Woodlot preserved through donation

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Ken Ashton recently donated a 24-acre parcel of Carolinian forest to the Lower Thames Valley Conservation Authority on Selton Line.

Chatham-Kent got a nice Earth Day present April 22.

The day marked the official announcement of the gift of a 24-acre parcel of Carolinian forest to the Lower Thames Valley Conservation Authority.

Ken Ashton, who donated the Selton Line property, hopes the land will serve as a living legacy to the Ashton family, who have lived in East Kent for some 150 years.

“It a way for the family name to live on,” Ashton said while walking the land. “I thought it was a good thing to do.”

Ashton also wanted to honour his father Lawrence who was Kent County’s Warden in 1985. Lawrence, who passed away in 2006, also served as Reeve of Orford Township.

The elder Ashton, a politically active friend of the environment also served on the board of the LTVCA.

Ashton said his father tried to be proactive and the family was one of the first to adopt no-till practices on their cash crop operation.

LTVCA Lands and Services Conservation Manager Randall Van Wagner said he welcomed the addition of the Ashton property, adding there are unique species within the plot, including butternut trees.

The name of the new conservation area, located east of Delaware Nation, a few kilometres from the Thames River, hasn’t been decided upon. Ashton is hoping for Ashton Conservation Woodlot.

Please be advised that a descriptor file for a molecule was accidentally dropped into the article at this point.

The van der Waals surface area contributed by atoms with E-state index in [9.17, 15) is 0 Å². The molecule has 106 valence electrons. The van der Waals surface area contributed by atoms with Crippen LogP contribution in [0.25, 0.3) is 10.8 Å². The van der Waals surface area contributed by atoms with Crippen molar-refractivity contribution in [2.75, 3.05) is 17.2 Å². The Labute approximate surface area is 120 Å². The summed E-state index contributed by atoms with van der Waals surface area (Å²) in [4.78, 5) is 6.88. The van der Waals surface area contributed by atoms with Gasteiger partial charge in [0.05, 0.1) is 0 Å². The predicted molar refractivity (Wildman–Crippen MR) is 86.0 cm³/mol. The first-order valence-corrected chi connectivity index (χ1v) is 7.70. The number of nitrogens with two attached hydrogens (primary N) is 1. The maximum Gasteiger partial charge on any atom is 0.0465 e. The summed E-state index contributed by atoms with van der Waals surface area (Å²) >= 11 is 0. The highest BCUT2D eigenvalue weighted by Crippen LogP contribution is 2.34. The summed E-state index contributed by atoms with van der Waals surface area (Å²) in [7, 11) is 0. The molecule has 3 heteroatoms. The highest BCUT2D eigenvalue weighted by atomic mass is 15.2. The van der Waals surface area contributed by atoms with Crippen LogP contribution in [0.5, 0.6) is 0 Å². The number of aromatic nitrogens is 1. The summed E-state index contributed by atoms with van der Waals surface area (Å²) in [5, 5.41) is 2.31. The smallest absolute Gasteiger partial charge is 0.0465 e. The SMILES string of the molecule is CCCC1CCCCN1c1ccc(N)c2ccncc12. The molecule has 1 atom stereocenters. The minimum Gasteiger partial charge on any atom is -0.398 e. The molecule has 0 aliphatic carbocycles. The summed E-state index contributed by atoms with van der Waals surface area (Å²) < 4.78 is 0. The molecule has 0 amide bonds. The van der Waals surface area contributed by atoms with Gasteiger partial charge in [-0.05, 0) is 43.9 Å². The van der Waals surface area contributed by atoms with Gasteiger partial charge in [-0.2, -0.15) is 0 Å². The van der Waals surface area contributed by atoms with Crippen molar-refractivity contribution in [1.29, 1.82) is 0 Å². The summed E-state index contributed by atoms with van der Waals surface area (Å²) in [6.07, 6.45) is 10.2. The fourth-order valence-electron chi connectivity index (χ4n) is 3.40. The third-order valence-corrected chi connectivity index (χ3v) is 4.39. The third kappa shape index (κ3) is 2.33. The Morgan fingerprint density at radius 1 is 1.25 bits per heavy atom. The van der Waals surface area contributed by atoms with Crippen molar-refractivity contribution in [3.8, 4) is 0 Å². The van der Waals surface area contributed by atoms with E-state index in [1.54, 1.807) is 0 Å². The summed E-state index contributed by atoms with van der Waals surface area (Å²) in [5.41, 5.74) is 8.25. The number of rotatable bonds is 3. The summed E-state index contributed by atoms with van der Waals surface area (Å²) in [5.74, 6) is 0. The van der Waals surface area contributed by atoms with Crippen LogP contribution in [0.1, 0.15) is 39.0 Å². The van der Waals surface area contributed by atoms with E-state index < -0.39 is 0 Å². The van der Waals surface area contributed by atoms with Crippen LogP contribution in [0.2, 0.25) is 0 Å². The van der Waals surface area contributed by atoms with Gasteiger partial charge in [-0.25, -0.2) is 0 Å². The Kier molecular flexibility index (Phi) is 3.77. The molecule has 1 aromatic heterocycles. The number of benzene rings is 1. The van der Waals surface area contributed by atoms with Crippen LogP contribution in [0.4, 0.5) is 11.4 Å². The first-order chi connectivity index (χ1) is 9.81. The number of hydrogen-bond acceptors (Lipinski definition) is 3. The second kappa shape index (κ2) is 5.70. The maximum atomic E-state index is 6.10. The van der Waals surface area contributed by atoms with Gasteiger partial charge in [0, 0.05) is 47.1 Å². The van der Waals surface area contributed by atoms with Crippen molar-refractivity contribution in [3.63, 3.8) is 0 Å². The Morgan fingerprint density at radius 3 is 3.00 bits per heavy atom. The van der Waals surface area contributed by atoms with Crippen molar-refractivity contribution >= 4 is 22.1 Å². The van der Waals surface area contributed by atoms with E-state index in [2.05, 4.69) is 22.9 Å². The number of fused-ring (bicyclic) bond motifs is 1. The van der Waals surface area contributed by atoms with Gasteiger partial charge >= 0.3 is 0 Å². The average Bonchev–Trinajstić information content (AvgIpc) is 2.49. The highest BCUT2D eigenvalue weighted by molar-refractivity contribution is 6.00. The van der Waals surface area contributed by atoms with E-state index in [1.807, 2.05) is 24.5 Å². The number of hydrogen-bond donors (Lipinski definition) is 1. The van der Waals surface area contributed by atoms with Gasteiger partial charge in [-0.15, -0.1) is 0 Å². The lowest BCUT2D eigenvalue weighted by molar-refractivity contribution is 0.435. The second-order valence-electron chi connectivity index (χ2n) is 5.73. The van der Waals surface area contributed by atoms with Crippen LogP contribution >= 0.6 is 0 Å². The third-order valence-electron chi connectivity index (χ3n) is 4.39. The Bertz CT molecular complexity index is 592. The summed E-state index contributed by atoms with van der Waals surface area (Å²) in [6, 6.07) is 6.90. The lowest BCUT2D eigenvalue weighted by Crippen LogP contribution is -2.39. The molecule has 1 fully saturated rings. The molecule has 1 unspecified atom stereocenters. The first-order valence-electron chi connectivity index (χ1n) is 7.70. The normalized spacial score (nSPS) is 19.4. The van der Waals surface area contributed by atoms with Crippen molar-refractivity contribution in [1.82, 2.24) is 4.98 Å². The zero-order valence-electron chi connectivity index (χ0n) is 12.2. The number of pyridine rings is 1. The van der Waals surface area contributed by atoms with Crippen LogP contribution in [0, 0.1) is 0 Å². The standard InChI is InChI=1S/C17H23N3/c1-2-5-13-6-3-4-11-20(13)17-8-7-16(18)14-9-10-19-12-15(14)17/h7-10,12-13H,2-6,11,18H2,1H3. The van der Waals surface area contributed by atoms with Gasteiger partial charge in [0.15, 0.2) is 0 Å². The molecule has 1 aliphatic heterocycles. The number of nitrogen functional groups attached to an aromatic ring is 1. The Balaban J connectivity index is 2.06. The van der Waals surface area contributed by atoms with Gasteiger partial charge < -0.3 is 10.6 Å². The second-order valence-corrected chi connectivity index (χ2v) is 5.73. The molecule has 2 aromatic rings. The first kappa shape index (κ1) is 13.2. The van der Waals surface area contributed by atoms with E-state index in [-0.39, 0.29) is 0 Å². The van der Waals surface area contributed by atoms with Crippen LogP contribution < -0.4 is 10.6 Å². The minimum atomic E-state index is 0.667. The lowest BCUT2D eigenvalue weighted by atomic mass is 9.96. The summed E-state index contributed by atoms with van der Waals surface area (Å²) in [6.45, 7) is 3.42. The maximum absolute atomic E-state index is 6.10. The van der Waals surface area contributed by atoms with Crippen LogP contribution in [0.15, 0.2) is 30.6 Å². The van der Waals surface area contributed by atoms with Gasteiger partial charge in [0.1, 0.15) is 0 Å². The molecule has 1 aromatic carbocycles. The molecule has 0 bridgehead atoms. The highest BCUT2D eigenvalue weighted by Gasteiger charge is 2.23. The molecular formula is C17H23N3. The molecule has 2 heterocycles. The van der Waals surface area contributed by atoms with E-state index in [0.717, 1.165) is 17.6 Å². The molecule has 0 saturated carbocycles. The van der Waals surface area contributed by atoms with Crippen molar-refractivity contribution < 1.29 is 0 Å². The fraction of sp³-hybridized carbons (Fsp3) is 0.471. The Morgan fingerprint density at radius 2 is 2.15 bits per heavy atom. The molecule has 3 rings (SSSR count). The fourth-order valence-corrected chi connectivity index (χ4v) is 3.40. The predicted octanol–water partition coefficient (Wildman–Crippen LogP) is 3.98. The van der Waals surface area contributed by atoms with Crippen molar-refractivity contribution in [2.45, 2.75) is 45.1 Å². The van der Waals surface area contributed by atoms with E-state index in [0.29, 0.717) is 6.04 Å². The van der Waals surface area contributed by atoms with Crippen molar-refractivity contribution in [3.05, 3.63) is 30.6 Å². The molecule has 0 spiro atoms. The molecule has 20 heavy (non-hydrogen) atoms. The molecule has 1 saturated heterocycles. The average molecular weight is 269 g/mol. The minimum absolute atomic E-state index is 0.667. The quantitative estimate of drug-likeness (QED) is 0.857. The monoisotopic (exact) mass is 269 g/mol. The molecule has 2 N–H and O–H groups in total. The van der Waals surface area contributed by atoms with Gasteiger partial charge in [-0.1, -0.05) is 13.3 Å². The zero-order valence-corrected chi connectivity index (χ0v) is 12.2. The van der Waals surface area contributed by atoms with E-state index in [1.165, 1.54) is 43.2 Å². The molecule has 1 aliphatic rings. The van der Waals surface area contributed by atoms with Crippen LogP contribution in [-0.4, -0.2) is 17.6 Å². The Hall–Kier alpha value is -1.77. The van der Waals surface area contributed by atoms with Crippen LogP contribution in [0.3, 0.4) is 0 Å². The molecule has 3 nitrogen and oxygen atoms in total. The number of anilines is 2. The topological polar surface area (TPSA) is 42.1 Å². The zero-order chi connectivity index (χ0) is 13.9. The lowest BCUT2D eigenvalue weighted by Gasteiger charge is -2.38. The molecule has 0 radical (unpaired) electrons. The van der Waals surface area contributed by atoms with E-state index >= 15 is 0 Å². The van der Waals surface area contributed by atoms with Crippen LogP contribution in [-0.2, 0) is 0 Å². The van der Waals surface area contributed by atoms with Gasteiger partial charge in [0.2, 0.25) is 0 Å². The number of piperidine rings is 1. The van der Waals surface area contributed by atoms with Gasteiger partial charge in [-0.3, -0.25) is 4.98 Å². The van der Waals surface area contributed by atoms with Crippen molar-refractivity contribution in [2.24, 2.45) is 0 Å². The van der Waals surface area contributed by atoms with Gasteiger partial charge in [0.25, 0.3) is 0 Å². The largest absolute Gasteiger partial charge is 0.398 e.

At age 69, Ashton is gearing down his agricultural operation, but says his nephew is continuing the family’s agricultural tradition and will be working the land adjacent to the new conservation woodlot.

Ashton said he believes conserving land is important, especially for wildlife.

“I know the value of trees,” he added. “But we’re not conservation saints. I wouldn’t want to paint it in that light. I’ve cut down my fair share of trees.”

When asked if he supports woodlot preservation in Chatham-Kent, Ashton said he would like to see some type of incentive program for farmers, which could include ending property taxation on forested areas.

“Farmers need something to make it (saving trees) worthwhile,” he added. “They should be compensated in some way.”

The LTVCA and its many community partners have ambitious plans for 2021, aiming to plant 85,000 trees, 42 acres of tallgrass prairie and develop 20 acres of wetlands.

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